Assassin’s Creed Origins is the comeback title that the franchise needed and fans have been begging for. The overall story is compelling, dark, and gut wrenching; with an intriguing look inside the Brotherhood’s beginnings with a vast open world to explore within ancient Egypt. It has everything Assassin’s Creed fans want: wide-spread freedom, an impactful narrative, and characters that we care about.
Players find themselves in the shoes of the newest protagonist: Bayek of Siwa. Bayek is a multifaceted character with a level of dualism that many have not felt since the days of Ezio in previous installments. What makes Bayek an intriguing character to get to know is that he is kind, protective, wise – yet twisted with his want of revenge and desire to shake Egypt to its core. Players find themselves strung along helplessly through violent instances concerning the leaders of Bayek’s time while experiencing a heart-wrenching tale of loss and hidden strength.
Assassin’s Creed Origins is the largest game in the franchise. That expansiveness was evident by the sheer size of the map and all of the various quests and areas to explore. Just looking at the tackling the main campaign and leaving some of the lesser side quests until a later time, that only let me discover about half of what the game had to offer. The team did a phenomenal job with recreating the beauty that continues to enrapture history lovers. The architecture, the ever fluid environmentals, the dynamic subtlies that make you feel lost in a real world; everything about this entry into open-world was done right.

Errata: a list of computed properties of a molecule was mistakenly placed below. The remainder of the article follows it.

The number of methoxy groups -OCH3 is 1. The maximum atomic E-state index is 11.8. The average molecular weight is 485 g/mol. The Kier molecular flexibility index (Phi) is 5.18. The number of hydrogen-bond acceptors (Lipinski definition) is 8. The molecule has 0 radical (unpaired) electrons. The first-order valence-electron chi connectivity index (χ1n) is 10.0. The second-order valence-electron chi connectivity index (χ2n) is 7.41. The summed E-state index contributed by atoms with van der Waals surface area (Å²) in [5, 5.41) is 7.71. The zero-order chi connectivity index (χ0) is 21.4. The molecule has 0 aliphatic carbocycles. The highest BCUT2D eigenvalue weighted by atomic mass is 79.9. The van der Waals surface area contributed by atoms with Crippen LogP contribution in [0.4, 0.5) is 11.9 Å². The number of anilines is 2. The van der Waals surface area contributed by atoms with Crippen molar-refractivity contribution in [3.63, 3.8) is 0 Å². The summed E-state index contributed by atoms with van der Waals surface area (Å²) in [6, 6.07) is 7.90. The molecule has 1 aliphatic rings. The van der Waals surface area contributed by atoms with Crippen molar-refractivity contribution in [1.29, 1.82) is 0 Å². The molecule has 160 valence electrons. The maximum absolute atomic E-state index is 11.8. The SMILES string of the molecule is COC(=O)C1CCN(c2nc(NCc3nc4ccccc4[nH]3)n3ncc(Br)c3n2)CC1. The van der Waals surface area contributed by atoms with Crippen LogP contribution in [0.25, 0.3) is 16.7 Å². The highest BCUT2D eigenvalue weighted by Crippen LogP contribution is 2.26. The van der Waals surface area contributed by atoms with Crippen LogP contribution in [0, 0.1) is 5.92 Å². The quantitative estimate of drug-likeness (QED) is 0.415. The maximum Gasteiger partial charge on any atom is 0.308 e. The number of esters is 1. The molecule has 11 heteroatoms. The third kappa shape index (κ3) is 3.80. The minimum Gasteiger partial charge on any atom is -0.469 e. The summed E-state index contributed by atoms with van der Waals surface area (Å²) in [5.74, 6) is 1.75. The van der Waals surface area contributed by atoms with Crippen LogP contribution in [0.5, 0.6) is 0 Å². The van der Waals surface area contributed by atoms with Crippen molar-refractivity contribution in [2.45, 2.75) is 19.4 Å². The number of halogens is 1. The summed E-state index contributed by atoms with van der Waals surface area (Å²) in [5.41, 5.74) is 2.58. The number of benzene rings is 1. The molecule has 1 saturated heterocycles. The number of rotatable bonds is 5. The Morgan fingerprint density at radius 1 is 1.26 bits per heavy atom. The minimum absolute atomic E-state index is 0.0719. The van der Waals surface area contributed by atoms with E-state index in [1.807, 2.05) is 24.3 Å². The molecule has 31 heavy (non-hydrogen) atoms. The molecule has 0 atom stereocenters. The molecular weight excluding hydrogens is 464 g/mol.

Arguably, one of the best parts about the expansive world Ubisoft has created is that they have made it to where players will want to explore it. Instead of forced menial quests that begin to feel like a chore more than anything else, the way the gameplay is set up allows for a more organic drive to search and uncover every secret Origins holds. To make this map desirable was imperative to Origins’ success. As mentioned before, the latest installment in the franchise is the largest fans have seen to date making an emphasis on meaningful quests something that needed to be a priority; and it was.
The flow of the narrative between actual gameplay and cutscenes was flawless. Traversing through the different landscapes was made all the more immersive by the lack of loading screens, and the cut scenes offered in-game were woven in expertly. For a story-driven game, that one mechanic can make or break the rhythm of a narrative and the Ubisoft team executed this perfectly. In addition to the smooth travel means, the team did a fantastic job of making sure that in-game movement was plausible. Whether it be the utilization of the fast travel mechanics, or calling up various mounts with a quick button assignment; with such a large world it wasn’t a chore to explore everything it had to offer.